I doubt Congress will impeach Bush or Cheney. Nor do I think anyone in the administration will ever be held responsible or accountable for the decisions and actions with respect to torture, extraordinary rendition, going to war or anything else influenced by the encroachment of a unitary executive theory on our governmental system. Bush and Cheney have used the unitary executive argument to stonewall Congress, keep information secret, and violate laws; taking Nixon's, "Well, when the president does it that means that it is not illegal," to the extreme. Bush penned hundreds of signing statements stating his ability to determine the authority, constitutionality, and enforcement over all or parts of the law he was signing into effect. He willfully violated FISA by having telecom companies cooperate with the NSA and intercept innumerable electronic communications without a search warrant. He authorized high level discussions about torture.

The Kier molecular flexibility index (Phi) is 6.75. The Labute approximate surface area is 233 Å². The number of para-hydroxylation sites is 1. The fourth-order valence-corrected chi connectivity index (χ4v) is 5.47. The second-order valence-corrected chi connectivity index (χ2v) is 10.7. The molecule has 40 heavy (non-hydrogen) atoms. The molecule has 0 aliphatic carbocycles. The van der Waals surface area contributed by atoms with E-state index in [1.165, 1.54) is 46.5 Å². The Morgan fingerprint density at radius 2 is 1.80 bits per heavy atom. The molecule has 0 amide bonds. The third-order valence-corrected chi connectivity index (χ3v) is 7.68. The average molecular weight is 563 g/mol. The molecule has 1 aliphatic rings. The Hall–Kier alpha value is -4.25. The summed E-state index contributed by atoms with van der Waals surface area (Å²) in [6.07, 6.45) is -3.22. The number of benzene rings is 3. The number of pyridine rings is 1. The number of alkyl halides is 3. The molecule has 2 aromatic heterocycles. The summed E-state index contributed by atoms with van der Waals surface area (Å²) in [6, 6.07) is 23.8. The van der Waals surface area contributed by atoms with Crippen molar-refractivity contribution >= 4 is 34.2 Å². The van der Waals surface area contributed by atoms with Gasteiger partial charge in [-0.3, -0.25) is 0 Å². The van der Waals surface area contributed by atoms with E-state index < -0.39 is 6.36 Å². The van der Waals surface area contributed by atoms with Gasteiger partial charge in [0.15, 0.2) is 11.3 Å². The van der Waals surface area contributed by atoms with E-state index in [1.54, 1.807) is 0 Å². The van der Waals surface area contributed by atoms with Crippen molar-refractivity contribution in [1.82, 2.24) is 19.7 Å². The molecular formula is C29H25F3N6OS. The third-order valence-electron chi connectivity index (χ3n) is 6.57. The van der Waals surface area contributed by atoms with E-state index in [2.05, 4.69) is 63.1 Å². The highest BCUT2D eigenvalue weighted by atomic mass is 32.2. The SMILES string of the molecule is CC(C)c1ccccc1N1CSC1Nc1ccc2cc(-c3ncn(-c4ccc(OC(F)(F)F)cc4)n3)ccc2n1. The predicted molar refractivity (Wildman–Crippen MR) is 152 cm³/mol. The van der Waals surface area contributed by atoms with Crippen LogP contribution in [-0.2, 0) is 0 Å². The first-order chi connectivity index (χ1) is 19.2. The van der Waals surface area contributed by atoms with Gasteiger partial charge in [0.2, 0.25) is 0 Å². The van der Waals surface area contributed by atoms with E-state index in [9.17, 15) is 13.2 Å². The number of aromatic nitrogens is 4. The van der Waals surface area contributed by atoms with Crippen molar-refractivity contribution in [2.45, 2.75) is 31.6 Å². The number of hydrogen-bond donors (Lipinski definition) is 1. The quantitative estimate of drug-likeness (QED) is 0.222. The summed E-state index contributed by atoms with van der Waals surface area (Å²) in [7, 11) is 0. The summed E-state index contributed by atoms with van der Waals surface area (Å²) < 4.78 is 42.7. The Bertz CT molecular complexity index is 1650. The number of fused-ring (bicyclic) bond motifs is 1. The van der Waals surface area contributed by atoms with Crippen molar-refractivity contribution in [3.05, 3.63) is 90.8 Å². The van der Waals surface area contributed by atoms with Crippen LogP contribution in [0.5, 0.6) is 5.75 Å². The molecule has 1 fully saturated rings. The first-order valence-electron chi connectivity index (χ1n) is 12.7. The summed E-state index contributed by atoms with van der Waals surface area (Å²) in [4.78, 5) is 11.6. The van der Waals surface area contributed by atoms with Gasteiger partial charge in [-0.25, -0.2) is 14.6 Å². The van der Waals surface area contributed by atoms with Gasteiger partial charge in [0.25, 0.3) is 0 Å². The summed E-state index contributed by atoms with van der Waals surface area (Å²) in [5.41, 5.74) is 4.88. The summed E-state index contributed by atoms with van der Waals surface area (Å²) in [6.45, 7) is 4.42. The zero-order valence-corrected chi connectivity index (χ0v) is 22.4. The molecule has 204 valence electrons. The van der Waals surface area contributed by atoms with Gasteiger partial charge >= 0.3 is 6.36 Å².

Just how bad do things have to get before our lawmakers do something about it? Well, since they directly contribute to the problem--after all, they remember who gets them elected--they won't do anything until it's too late. And when it's too late, they won't be able to. They pass laws that erode our civil liberties and create a unequal justice system. The Supreme Court denies and grants the president the powers he claims. When he wins he chips away a little more at our Constitution. Terrorism Liaison Officers are hired and trained to spy on us. Our freedom of speech is gradually restricted.
Take notice that these infringements take place just a little step at a time. We are distracted by fear at what could happen in front of us. We yell, "Green light!" in response to an exaggerated threat we're told will attack us if we take our eyes off it. We're not crying "Red light!" and spinning around to catch the real threat that's been approaching from behind all along.
Tour de Creme
2 weeks ago
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